Source: Sky News
Richard Sharp has resigned as chairman of the BBC after a report found he broke the rules by failing to disclose the role he played in helping Boris Johnson secure an £800,000 loan.
Adam Heppinstall KC's review found the former Conservative donor twice breached the code governing public appointments, risking the perception he was not independent of the then-prime minister.
Mr. Sharp, a former Goldman Sachs banker, has spared Prime Minister Rishi Sunak from being forced to decide on his fate by announcing he will stand down from the influential role overseeing the public broadcaster's independence at the end of June.
Following the publication of the report, Mr. Sunak said he had not seen the report or spoken to Mr. Sharp following his resignation.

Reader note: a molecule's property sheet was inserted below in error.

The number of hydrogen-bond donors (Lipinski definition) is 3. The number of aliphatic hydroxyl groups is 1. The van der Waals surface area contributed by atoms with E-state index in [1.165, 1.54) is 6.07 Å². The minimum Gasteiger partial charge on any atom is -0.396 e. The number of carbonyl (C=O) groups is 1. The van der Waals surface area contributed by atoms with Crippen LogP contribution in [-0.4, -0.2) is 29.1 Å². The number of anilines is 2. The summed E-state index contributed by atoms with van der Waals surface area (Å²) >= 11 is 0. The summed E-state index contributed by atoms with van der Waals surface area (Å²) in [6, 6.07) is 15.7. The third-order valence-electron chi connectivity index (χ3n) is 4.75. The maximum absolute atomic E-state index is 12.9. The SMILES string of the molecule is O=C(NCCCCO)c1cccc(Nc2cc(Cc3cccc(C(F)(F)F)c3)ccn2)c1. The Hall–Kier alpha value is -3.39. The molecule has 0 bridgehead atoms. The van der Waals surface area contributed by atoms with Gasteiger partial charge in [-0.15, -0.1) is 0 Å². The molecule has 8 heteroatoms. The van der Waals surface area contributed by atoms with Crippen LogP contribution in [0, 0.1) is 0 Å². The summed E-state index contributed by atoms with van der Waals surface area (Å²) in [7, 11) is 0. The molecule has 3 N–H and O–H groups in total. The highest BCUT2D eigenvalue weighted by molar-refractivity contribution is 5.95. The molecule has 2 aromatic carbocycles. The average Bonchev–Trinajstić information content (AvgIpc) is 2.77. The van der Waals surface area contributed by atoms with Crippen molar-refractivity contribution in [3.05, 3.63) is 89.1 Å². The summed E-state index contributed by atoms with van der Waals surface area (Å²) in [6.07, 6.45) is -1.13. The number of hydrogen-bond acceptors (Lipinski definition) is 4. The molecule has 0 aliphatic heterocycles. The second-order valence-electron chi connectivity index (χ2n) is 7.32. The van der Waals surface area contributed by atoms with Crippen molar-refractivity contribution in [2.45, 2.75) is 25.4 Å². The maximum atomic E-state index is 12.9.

The prime minister also told journalists: "When concerns are raised, it is right there is a proper process, an independent process that we don't prejudge, we allow it to carry on, establish the facts of what happened, reach a conclusion.
"That has happened, Richard Sharp has resigned. But it is right that we do these things properly and professionally, I think most people will think that is the right thing to do."
Asked if Mr. Sharp's replacement should be a non-political appointment, Mr. Sunak said he was "focused on delivering for the British people".
Meanwhile, Mr. Johnson remained tight-lipped when asked about Mr. Sharp as he left his home this morning prior to the release of the report.
In his resignation statement, Mr. Sharp insisted that his breach of the rules was "inadvertent and not material".
"Nevertheless, I have decided that it is right to prioritize the interests of the BBC," he added.
"I feel that this matter may well be a distraction from the corporation's good work were I to remain in post until the end of my term.
"I have therefore this morning resigned as BBC chair to the secretary of state, and to the board."